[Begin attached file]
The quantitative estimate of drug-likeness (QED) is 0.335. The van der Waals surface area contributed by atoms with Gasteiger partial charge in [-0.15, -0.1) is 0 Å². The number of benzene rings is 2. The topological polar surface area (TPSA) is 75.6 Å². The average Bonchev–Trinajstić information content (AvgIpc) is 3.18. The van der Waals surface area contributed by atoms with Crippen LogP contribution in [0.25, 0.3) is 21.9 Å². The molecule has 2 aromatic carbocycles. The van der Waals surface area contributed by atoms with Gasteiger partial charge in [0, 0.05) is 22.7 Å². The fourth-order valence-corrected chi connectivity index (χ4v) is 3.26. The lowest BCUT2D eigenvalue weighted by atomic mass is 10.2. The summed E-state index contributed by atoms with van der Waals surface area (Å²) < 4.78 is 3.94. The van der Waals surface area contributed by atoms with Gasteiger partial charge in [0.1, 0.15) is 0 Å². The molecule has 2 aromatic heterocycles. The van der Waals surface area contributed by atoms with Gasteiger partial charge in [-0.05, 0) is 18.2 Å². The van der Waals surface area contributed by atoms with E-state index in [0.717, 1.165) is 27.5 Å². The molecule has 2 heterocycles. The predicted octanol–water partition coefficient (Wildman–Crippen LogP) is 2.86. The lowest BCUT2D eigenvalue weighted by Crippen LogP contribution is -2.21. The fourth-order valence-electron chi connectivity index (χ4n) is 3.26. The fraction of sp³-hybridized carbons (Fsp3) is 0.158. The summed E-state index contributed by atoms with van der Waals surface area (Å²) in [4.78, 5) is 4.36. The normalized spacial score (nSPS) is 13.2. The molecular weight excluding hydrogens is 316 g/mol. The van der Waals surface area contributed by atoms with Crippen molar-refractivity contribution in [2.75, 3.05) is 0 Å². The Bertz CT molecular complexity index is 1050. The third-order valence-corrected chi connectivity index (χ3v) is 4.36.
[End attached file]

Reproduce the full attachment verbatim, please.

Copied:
The quantitative estimate of drug-likeness (QED) is 0.335. The van der Waals surface area contributed by atoms with Gasteiger partial charge in [-0.15, -0.1) is 0 Å². The number of benzene rings is 2. The topological polar surface area (TPSA) is 75.6 Å². The average Bonchev–Trinajstić information content (AvgIpc) is 3.18. The van der Waals surface area contributed by atoms with Crippen LogP contribution in [0.25, 0.3) is 21.9 Å². The molecule has 2 aromatic carbocycles. The van der Waals surface area contributed by atoms with Gasteiger partial charge in [0, 0.05) is 22.7 Å². The fourth-order valence-corrected chi connectivity index (χ4v) is 3.26. The lowest BCUT2D eigenvalue weighted by atomic mass is 10.2. The summed E-state index contributed by atoms with van der Waals surface area (Å²) < 4.78 is 3.94. The van der Waals surface area contributed by atoms with Gasteiger partial charge in [0.1, 0.15) is 0 Å². The molecule has 2 aromatic heterocycles. The van der Waals surface area contributed by atoms with Gasteiger partial charge in [-0.05, 0) is 18.2 Å². The van der Waals surface area contributed by atoms with E-state index in [0.717, 1.165) is 27.5 Å². The molecule has 2 heterocycles. The predicted octanol–water partition coefficient (Wildman–Crippen LogP) is 2.86. The lowest BCUT2D eigenvalue weighted by Crippen LogP contribution is -2.21. The fourth-order valence-electron chi connectivity index (χ4n) is 3.26. The fraction of sp³-hybridized carbons (Fsp3) is 0.158. The summed E-state index contributed by atoms with van der Waals surface area (Å²) in [4.78, 5) is 4.36. The normalized spacial score (nSPS) is 13.2. The molecular weight excluding hydrogens is 316 g/mol. The van der Waals surface area contributed by atoms with Crippen molar-refractivity contribution in [2.75, 3.05) is 0 Å². The Bertz CT molecular complexity index is 1050. The third-order valence-corrected chi connectivity index (χ3v) is 4.36.